Updated Hurricane Forecast Still Predicts ‘Above Normal’ Season
As the Atlantic hurricane’s peak season begins, conditions in the Atlantic basin continue to indicate it will be “above normal” this year, federal scientists said Thursday. If those predictions come true, it will be the seventh straight year with an above-normal season.
The forecast indicates there could be 14 to 20 named storms, with six to 10 becoming hurricanes supporting winds of at least 74 miles per hour, said Matthew Rosencrans, chief hurricane forecaster with the National Oceanic and Atmospheric Administration. Three to five of those can become major hurricanes, with winds of 111 miles per hour or more, which correspond to categories 3, 4 and 5 on the Saffir-Simpson scale.
The updated forecast calculates a 60 percent chance of an above-normal season, slightly lower than the forecast for the season in May.
The announcement follows a relatively calm start to the hurricane season, with no major storm developing in the Atlantic. All three storms mentioned this year were “shorties” or ephemeral storms lasting less than 48 hours and with minimal impact.
However, it’s not uncommon for storms to increase later in the summer, after ocean waters have warmed more and can fuel large, churning storms. The Atlantic hurricane season officially runs from June 1 to November 30, although it peaks between mid-August and October, when 90 percent of tropical storm activity usually occurs.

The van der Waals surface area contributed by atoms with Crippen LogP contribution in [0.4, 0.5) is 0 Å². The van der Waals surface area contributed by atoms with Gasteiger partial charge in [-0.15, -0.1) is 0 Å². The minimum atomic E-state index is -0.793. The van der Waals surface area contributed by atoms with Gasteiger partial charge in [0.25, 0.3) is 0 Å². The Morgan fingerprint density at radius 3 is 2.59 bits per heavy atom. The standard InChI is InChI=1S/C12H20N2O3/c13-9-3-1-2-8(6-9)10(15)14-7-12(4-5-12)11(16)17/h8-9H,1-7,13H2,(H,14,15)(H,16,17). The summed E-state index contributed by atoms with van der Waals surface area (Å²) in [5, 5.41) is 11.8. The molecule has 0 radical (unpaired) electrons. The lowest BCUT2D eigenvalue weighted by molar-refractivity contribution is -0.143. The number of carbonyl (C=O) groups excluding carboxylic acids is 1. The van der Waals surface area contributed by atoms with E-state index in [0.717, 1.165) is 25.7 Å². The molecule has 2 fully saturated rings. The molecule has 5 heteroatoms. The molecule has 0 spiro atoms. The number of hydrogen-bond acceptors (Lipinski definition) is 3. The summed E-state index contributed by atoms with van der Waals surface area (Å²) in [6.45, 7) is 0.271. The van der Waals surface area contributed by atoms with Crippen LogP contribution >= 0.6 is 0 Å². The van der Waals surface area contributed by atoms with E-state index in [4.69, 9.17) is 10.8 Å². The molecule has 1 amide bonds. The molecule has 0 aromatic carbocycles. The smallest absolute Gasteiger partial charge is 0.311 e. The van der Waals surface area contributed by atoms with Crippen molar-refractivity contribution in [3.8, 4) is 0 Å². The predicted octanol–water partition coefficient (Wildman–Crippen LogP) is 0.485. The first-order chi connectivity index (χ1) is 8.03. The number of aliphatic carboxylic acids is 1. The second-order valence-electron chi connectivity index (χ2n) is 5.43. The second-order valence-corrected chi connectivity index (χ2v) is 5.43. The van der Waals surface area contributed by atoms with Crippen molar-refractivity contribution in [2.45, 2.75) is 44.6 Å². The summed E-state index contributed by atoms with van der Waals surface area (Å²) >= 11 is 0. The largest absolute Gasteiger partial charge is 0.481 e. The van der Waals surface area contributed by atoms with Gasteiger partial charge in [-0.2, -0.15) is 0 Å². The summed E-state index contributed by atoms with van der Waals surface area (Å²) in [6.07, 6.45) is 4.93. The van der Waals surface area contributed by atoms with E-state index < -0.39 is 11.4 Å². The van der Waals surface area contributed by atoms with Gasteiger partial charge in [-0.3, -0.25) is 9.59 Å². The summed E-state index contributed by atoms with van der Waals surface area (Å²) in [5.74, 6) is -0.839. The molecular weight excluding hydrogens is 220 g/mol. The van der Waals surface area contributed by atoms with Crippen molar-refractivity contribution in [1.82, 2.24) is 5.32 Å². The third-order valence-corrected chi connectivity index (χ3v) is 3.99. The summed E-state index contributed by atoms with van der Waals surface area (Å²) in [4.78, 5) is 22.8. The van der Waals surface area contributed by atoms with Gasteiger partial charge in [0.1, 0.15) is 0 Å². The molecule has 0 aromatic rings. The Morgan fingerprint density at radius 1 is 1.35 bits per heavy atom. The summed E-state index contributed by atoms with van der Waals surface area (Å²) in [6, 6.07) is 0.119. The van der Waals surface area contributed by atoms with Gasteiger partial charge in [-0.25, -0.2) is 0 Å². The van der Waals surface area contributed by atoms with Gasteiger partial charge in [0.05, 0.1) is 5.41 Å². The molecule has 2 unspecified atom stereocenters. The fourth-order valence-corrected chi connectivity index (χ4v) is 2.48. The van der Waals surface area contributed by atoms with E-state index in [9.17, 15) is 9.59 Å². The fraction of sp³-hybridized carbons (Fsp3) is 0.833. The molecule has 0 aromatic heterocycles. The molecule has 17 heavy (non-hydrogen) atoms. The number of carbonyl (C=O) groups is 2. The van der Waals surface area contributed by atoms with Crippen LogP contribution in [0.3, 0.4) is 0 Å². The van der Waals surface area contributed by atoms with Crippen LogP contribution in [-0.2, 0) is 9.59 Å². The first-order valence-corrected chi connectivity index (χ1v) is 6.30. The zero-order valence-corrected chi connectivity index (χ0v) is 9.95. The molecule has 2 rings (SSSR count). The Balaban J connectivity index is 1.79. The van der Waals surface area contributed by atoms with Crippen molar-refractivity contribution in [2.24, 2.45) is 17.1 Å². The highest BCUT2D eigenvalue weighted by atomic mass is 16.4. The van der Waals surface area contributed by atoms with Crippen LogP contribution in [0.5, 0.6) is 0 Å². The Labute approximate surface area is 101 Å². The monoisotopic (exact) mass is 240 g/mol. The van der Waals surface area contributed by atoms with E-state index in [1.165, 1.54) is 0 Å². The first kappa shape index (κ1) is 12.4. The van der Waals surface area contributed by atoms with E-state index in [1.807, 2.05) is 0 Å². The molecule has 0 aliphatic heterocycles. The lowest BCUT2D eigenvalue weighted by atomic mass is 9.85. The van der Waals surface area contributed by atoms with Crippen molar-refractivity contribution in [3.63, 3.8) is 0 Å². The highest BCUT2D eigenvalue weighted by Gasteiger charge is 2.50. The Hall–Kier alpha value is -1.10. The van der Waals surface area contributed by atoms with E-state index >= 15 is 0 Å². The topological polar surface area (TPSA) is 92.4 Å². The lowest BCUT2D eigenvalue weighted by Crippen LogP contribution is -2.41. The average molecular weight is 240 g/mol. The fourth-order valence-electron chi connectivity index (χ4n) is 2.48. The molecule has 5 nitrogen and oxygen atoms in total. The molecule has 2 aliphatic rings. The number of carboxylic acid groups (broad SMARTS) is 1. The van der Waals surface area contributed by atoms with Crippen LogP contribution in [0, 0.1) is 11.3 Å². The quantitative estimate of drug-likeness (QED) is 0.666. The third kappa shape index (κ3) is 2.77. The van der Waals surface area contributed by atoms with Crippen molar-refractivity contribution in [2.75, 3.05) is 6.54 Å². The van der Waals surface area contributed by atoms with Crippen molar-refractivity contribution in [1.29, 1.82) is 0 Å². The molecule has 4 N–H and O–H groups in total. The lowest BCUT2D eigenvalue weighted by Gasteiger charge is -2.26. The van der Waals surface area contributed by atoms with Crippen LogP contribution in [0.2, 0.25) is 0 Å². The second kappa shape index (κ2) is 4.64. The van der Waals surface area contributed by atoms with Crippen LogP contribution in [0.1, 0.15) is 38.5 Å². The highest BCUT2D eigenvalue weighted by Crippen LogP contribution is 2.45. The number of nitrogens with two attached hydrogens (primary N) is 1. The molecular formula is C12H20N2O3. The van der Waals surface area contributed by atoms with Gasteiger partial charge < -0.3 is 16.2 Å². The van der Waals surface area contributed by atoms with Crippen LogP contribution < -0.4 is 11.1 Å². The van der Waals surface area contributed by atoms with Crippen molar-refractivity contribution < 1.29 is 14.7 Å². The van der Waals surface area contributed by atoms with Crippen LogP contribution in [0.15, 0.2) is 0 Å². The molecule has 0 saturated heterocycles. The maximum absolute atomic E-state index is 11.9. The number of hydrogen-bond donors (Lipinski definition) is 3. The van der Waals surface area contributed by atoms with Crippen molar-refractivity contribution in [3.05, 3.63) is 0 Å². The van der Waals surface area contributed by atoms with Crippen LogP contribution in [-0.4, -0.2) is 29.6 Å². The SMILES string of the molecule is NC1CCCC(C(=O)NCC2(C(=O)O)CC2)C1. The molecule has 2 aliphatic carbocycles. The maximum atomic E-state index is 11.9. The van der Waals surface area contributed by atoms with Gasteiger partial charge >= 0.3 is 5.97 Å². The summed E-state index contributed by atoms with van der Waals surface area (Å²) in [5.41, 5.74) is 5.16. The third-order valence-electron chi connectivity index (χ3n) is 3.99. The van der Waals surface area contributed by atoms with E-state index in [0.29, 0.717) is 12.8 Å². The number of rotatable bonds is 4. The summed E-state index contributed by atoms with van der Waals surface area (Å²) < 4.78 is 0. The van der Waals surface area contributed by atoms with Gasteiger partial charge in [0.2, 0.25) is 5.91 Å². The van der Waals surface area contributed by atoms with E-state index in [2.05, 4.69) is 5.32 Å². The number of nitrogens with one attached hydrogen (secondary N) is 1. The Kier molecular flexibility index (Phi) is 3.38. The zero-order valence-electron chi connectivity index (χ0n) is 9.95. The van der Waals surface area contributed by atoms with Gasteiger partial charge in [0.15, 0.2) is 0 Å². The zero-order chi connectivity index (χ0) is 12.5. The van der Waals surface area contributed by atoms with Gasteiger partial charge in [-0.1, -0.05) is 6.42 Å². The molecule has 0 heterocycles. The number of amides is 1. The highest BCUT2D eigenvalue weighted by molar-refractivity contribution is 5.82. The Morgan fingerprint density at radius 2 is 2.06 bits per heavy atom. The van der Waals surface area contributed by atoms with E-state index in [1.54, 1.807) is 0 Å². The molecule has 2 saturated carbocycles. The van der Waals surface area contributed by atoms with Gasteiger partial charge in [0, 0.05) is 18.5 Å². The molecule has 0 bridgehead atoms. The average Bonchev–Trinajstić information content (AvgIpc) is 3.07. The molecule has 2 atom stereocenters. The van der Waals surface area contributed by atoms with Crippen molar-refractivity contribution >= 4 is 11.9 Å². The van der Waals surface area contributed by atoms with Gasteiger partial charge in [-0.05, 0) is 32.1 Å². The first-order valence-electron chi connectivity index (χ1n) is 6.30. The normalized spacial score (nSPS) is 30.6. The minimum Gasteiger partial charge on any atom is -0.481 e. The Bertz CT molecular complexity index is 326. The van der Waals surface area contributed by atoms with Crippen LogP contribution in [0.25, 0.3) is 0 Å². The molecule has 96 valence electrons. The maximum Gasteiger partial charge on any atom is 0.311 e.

Thursday’s forecast was based in part on a climate pattern called La Niña, which has been in effect intermittently since 2020 and affects several aspects of the weather, including extending drought in the western United States. La Niña conditions could “improve Atlantic hurricane activity,” Mr. Rosencrans said, in part because of changes in wind direction and speed.
Scientists have documented a number of ways that climate change alters cyclonic storms, making them more powerful and destructive. Hurricanes bring greater amounts of rain, which can exacerbate flooding. And because warmer waters feed hurricanes, the zone in which these storms can form also expands from the tropics and into subtropics and the mid-latitudes.
“It only takes one landfall storm to devastate a community,” Mr Rosencrans said, referring to when a stormy eye crosses the shoreline. “Now is the time to know your risks, develop a plan and be prepared for potential tropical storms or hurricanes ahead.”